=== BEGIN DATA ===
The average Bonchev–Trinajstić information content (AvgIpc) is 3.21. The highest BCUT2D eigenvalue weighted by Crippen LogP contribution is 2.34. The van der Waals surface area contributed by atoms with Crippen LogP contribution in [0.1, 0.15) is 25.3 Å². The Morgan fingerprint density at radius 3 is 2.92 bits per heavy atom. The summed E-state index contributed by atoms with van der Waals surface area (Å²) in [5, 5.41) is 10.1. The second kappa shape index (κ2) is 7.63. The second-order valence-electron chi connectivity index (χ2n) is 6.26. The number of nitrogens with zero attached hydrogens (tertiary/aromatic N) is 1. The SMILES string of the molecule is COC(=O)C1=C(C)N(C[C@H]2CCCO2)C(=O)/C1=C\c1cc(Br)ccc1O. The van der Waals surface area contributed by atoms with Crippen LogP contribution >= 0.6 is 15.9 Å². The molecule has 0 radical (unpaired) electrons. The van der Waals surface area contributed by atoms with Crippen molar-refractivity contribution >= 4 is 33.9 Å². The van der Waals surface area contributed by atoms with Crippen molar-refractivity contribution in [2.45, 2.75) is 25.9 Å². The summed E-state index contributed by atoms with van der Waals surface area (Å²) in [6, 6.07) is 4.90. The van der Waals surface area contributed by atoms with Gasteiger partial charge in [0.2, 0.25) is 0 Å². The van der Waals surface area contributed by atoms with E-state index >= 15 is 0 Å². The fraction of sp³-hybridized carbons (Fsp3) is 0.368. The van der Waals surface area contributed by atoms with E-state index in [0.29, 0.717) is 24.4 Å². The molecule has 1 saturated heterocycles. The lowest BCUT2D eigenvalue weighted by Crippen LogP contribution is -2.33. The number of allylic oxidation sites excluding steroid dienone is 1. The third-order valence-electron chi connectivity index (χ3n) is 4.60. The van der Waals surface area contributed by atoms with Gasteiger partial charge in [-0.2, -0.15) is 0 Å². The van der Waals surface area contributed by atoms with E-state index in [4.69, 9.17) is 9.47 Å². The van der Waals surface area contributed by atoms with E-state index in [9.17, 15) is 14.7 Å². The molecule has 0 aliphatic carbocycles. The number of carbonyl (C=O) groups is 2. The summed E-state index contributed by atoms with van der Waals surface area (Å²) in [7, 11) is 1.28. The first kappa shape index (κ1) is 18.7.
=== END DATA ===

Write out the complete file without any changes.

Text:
The average Bonchev–Trinajstić information content (AvgIpc) is 3.21. The highest BCUT2D eigenvalue weighted by Crippen LogP contribution is 2.34. The van der Waals surface area contributed by atoms with Crippen LogP contribution in [0.1, 0.15) is 25.3 Å². The Morgan fingerprint density at radius 3 is 2.92 bits per heavy atom. The summed E-state index contributed by atoms with van der Waals surface area (Å²) in [5, 5.41) is 10.1. The second kappa shape index (κ2) is 7.63. The second-order valence-electron chi connectivity index (χ2n) is 6.26. The number of nitrogens with zero attached hydrogens (tertiary/aromatic N) is 1. The SMILES string of the molecule is COC(=O)C1=C(C)N(C[C@H]2CCCO2)C(=O)/C1=C\c1cc(Br)ccc1O. The van der Waals surface area contributed by atoms with Crippen LogP contribution >= 0.6 is 15.9 Å². The molecule has 0 radical (unpaired) electrons. The van der Waals surface area contributed by atoms with Crippen molar-refractivity contribution >= 4 is 33.9 Å². The van der Waals surface area contributed by atoms with Crippen molar-refractivity contribution in [2.45, 2.75) is 25.9 Å². The summed E-state index contributed by atoms with van der Waals surface area (Å²) in [6, 6.07) is 4.90. The van der Waals surface area contributed by atoms with Gasteiger partial charge in [0.2, 0.25) is 0 Å². The van der Waals surface area contributed by atoms with E-state index >= 15 is 0 Å². The fraction of sp³-hybridized carbons (Fsp3) is 0.368. The van der Waals surface area contributed by atoms with E-state index in [0.29, 0.717) is 24.4 Å². The molecule has 1 saturated heterocycles. The lowest BCUT2D eigenvalue weighted by Crippen LogP contribution is -2.33. The number of allylic oxidation sites excluding steroid dienone is 1. The third-order valence-electron chi connectivity index (χ3n) is 4.60. The van der Waals surface area contributed by atoms with Gasteiger partial charge in [-0.2, -0.15) is 0 Å². The van der Waals surface area contributed by atoms with E-state index in [4.69, 9.17) is 9.47 Å². The van der Waals surface area contributed by atoms with E-state index in [9.17, 15) is 14.7 Å². The molecule has 0 aliphatic carbocycles. The number of carbonyl (C=O) groups is 2. The summed E-state index contributed by atoms with van der Waals surface area (Å²) in [7, 11) is 1.28. The first kappa shape index (κ1) is 18.7.